BitTorrent is one of those classic "technology is neutral" pieces of software. There are people who are using the protocol in totally benign ways to share public domain and creative commons material, academic research, and more. But it is more notorious for being the protocol that powers a large part of the illegal file-sharing on the internet. The BitTorrent company is aware of its software's less than stellar reputation, and according to Variety, it is waging a PR campaign to win the hearts and minds of Hollywood.
In recent months, BitTorrent has teamed with Vice Media, Madonna, Lady Gaga, Moby and other filmmakers and musicians to launch promotional content bundles. Those packages have included photos, trailers, videos, songs, posters and other digital extras, in hopes downloaders will go see or purchase a movie, attend a concert or, say, buy a T-shirt. This spring, BitTorrent plans to add a payment capability to let users unlock a bundle using a credit card.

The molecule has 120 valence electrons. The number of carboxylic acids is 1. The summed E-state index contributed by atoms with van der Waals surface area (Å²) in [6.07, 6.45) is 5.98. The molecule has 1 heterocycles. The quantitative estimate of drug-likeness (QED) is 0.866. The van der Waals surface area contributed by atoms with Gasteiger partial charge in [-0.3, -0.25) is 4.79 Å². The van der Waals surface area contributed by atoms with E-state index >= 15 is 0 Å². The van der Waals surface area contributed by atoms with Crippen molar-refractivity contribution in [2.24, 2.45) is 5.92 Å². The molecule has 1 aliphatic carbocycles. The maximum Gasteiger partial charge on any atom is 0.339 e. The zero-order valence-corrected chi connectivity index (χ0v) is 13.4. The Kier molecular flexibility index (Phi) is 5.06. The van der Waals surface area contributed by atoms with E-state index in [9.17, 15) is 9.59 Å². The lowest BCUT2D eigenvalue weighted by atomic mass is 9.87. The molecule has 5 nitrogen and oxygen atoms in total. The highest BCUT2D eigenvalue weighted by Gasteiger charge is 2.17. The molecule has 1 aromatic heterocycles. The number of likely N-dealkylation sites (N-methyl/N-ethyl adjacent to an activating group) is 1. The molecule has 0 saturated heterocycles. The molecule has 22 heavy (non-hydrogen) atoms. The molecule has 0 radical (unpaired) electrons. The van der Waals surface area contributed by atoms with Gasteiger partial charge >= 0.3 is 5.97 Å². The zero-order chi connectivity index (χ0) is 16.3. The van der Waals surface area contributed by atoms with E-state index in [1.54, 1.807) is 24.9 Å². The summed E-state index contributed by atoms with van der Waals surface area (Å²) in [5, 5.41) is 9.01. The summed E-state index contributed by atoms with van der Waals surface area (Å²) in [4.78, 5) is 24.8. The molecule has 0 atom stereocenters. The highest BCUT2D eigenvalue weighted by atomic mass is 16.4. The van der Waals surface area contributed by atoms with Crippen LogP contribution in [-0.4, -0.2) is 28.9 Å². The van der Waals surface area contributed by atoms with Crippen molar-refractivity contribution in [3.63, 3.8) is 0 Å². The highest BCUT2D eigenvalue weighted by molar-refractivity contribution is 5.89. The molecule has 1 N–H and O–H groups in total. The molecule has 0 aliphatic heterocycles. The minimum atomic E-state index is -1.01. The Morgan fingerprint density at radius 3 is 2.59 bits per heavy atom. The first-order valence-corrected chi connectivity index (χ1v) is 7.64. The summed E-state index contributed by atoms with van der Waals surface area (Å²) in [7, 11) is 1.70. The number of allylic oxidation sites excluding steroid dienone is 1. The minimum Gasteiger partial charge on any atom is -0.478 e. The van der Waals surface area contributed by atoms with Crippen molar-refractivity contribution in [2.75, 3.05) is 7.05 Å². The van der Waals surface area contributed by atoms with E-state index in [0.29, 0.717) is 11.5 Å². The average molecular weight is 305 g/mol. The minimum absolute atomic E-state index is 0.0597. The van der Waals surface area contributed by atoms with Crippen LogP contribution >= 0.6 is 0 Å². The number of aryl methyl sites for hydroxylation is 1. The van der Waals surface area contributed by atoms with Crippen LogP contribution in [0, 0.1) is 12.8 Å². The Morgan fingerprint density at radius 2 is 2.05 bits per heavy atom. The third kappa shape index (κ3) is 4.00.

“We have to solve this pain point with the content industries,” said BitTorrent marketing veep Matt Mason. Piracy is “a question we have to answer every day.”
For Cinedigm chief marketing officer Jill Newhouse Calcaterra, the prospect of tapping into BitTorrent’s 170 million-plus user base was irresistible. The studio distributed a clip of romantic comedy “Arthur Newman” via BitTorrent last April. The bundle was downloaded 2.7 million times, and resulted in 300,000-plus visits to Cindedigm’s website.
It's a nice idea. The pro-file sharing community often point to studies which say that file sharers also buy more media, which would be a net benefit to the studios if they could find some way to live with torrenters. But considering Comcast alone sent 625,000 copyright alerts last year, it seems like the folks making decisions about piracy for the studios are less interested in engaging with BitTorrent than trying to stop it.